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Thursday, May 26, 2005

Small Business Death Rattle

I like to think that I am an economically rational person, but I occasionally invest in things that are pretty shaky. In 2003, I became aware of an undercapitalized guy who was trying to open a blues club in my hometown. Now, I have longed to have a local blues club in my 'hood for a very long time (I am a knucklehead for the blues - what can I say?). I knew that the odds are long against the success of such an enterprise, but I figured out how much money I could afford to lose, got together with a couple of like-minded friends and put the dough in. The club opened in August 2003 and I have had a marvelous time hanging out there, hearing people like James Cotton, Rod Piazza, Magic Slim and the Teardrops, Carey Bell, L'il Ed and the Blues Imperials, Eddy "the Chief" Clearwater -- and many others. I have also hopped up on stage and played some harmonica, sang some songs, and made a complete fool of myself.

The club has struggled from the very first. The operator was over-optimistic about revenues and over-generous on expenses. The Northwestern University community was a big part of the business plan, but the college kids ain't down with the blues anymore. The manager of the club has made many mid-course corrections, but we continue to chase break-even. He raised additional money (including a little more from me), but the well now looks dry. Unless something positive happens soon, the place will probably die over the summer. Last month, the club lacked the money to pay certain amounts to the State of Illinois (the liquor retailer's license fee went unpaid, which causes problems in the booze supply chain. The bar was running out of booze!). Well, the operator managed to scape together enough money to pay the state and we have product on the shelves again. A massive influx of thirsty people is required to get some air under the wings of this sick little business. I think I hear death rattling in the bar.

I think this place enriches our community. It is a dirty shame that the community doesn't care enough to support it.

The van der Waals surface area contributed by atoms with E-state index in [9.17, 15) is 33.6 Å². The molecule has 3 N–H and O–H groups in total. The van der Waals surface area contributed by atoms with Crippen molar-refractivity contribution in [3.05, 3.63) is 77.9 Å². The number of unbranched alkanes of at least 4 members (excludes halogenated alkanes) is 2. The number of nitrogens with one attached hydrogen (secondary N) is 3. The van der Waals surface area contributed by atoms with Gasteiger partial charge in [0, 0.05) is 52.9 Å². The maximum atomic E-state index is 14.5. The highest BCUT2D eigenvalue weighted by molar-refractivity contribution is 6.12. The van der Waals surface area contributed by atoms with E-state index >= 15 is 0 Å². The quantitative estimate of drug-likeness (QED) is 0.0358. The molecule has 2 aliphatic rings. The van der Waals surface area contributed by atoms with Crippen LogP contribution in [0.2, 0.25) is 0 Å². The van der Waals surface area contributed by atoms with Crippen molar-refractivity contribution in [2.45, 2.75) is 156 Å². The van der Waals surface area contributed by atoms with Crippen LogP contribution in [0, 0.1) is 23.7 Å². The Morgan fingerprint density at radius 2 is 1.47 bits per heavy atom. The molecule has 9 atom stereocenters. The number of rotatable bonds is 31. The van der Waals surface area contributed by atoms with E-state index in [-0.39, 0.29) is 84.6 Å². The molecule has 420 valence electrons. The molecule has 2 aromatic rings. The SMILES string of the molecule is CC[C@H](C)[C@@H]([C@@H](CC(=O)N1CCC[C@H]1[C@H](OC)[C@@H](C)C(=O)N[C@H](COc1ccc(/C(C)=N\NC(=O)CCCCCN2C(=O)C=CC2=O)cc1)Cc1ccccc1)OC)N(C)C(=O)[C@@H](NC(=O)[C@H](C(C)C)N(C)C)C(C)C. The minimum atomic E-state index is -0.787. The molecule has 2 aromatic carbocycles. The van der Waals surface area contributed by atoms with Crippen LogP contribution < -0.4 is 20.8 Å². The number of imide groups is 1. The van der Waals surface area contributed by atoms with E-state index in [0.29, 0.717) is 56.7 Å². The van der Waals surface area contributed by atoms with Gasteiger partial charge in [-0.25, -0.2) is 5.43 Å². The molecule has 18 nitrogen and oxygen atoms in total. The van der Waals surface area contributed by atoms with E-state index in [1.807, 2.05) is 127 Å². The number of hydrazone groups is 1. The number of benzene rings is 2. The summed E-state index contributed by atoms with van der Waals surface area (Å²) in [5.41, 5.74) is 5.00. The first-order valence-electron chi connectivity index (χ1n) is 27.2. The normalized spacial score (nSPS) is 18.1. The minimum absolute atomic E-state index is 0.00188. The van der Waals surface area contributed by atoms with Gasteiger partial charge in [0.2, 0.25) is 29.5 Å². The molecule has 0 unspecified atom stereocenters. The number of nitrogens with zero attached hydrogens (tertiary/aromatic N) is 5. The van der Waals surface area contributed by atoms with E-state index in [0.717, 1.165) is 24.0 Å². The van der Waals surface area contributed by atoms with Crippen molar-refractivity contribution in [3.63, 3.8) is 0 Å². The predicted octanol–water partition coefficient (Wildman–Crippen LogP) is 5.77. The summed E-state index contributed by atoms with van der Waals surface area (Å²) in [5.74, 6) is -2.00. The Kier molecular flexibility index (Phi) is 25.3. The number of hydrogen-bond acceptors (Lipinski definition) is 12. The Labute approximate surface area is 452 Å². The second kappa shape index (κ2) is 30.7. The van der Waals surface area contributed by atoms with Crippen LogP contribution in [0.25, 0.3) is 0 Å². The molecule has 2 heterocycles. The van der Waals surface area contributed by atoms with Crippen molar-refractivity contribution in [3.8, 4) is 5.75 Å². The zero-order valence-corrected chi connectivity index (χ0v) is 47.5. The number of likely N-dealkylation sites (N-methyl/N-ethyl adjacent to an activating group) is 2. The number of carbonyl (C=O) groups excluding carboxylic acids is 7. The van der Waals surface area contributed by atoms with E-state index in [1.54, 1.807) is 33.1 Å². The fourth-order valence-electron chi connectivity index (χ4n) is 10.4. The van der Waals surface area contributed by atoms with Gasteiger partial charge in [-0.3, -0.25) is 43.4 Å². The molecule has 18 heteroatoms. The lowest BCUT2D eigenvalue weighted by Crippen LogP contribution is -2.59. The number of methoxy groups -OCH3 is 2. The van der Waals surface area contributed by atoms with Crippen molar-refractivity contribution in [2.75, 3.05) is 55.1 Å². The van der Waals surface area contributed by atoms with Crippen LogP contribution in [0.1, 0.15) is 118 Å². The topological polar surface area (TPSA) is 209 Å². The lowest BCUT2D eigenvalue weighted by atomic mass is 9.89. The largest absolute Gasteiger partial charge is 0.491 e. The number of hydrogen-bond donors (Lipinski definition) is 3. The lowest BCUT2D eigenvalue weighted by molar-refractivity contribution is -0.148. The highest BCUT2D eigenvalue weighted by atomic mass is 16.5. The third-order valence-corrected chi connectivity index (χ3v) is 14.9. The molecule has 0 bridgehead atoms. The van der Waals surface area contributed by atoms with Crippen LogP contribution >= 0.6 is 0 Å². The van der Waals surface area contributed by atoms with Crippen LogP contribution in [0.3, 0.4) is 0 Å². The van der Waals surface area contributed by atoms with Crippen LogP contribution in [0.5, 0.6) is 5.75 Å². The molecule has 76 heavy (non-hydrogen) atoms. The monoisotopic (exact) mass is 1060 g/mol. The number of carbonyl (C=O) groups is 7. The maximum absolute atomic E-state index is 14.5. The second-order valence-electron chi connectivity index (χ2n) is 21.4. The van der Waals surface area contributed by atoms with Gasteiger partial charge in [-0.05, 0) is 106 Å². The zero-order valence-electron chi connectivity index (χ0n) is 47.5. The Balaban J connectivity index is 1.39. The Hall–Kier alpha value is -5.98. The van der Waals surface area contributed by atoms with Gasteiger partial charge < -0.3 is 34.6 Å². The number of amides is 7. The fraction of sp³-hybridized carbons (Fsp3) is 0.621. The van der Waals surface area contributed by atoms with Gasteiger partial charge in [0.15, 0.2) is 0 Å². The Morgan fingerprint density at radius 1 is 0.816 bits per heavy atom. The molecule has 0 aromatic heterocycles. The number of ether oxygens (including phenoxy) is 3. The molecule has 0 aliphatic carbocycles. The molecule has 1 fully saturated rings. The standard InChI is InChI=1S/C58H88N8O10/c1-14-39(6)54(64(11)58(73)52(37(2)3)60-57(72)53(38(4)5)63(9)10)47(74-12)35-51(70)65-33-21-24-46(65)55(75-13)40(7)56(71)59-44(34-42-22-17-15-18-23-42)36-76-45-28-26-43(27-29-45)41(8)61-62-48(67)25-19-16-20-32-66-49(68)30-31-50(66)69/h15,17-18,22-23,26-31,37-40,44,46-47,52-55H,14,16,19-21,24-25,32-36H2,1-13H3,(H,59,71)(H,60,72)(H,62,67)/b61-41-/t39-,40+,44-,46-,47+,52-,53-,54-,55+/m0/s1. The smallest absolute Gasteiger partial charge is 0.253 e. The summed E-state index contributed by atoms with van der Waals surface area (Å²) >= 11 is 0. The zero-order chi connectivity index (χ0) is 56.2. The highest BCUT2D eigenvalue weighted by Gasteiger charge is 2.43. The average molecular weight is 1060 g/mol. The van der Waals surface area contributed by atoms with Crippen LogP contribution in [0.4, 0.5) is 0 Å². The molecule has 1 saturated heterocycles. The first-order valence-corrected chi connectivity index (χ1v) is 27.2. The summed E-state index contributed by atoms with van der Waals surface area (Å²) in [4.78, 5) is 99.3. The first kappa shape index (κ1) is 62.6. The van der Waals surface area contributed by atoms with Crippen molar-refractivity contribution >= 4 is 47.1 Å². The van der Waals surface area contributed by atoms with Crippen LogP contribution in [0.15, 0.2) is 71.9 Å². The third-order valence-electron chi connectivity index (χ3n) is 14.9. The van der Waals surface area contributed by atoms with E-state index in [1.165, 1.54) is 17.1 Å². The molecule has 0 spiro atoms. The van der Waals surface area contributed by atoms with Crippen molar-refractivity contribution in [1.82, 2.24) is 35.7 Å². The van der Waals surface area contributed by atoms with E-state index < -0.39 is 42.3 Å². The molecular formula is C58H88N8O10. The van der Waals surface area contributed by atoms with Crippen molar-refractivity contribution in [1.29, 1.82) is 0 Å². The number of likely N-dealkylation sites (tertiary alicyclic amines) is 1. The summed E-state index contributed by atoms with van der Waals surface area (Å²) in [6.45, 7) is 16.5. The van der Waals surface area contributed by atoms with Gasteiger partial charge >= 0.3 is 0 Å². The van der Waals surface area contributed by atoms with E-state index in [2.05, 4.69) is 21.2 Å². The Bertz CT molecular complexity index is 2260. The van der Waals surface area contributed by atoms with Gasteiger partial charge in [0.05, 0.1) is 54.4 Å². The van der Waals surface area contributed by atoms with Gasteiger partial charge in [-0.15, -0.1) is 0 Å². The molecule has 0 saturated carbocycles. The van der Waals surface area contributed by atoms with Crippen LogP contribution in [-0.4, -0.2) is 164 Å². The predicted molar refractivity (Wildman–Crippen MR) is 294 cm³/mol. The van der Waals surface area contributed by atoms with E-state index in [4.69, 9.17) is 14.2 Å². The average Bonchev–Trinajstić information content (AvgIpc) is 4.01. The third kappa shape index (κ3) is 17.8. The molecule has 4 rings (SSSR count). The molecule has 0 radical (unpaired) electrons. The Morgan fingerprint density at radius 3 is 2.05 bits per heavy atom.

Wednesday, May 18, 2005

The Hypnotic Brass Ensemble

For the past couple of days, the northeast corner of Madison and Wells has been occupied by an unusual group of young men. They are the Hypnotic Brass Ensemble, an eight-piece band that consists of three trumpeters, three trombonists, a Sousaphone player and a drummer. They have the instrumentation of a New Orleans brass band, but they have a sound that goes beyond the "Dirty Dozen Brass Band" world. While their tunes have a lot of rhythmic forward motion, there is also a drone to the music (they call themselves "Hypnotic" for a reason). All of the musicians are the son of a single man - Sun Ra's trumpet player, Kelan Phil Cohran. Phil is a legend in Chicago - for his creativity and his remarkable skills of procreation. He has nineteen children, from 4-5 different women.

So I bought their home-produced CD - I am going to tee it up tonight to see if it captures the energy and verve that they spill out on the streets of the Loop.

Friday, May 13, 2005

King of the Blues Chromatic Harmonica Posted by Hello

Blues Chromatic

I arrived back home after wandering the southern reaches of Illinois with Amanda, my 13-year old daughter. And one of the first things I did when I walked in the house was grab my Hering 64 chromatic harmonica, my Brazilian beauty with an antique gold finish. I have gone a week without playing, and it was wonderful to feel the weight of the instrument in my hands. The Hering 64 is a great harmonica, but cranky (like most chromatics). The "64" in the name refers to the number of individual reeds in the instrument. If there are any saxophone players reading this, imagine if you had to deal with 64 reeds on your instrument instead of one! So chromatics are tough to tune, and there are many opportunities for a note to go dead - one bad reed equals one dead note.

The chromatic harmonica was quite popular for about 20 or 30 years, from the 1920's through the 1950's. Remember the Harmonicats? They played technically challenging music, but it sounds pretty corny to most of us today (I still like it - the interplay of the chromatic with the chord and bass harmonicas can be engaging). The chromatic is a complete instrument with a unique voice, and the jazz world began to notice. There are a number of excellent jazz harmonica players (Howard Levy is perhaps the most incredible, since he plays crazed jazz on the little diatonic harmonica). But the inventor of the jazz chromatic is Toots Thieleman. He is 83 years old and still globe-trotting, playing concerts in Mexico, Germany and Turkey this month. He pushes an amazing amount of emotion throught the harmonica - passion combined with technical expertise.

But what grabbed me was blues on the chromatic. And the king of blues chromatic was, is, and always will be George "Harmonica" Smith. George passed in the early 1980's and it is one of my great regrets that I never saw him perform. He did not cut many records. But the work he left behind is a mother lode of inspiration for blues harmonica players. He was a powerful, raucous player with a great musical vocabulary. I am one of the many harmonica players who are George Smith wanabees, copping his licks and singing style. Yeah, the Walters (Little and Big) are great, Cotton and Junior Wells are important, but I REALLY FEEL George Smith.

Saturday, May 07, 2005

Wild Illinois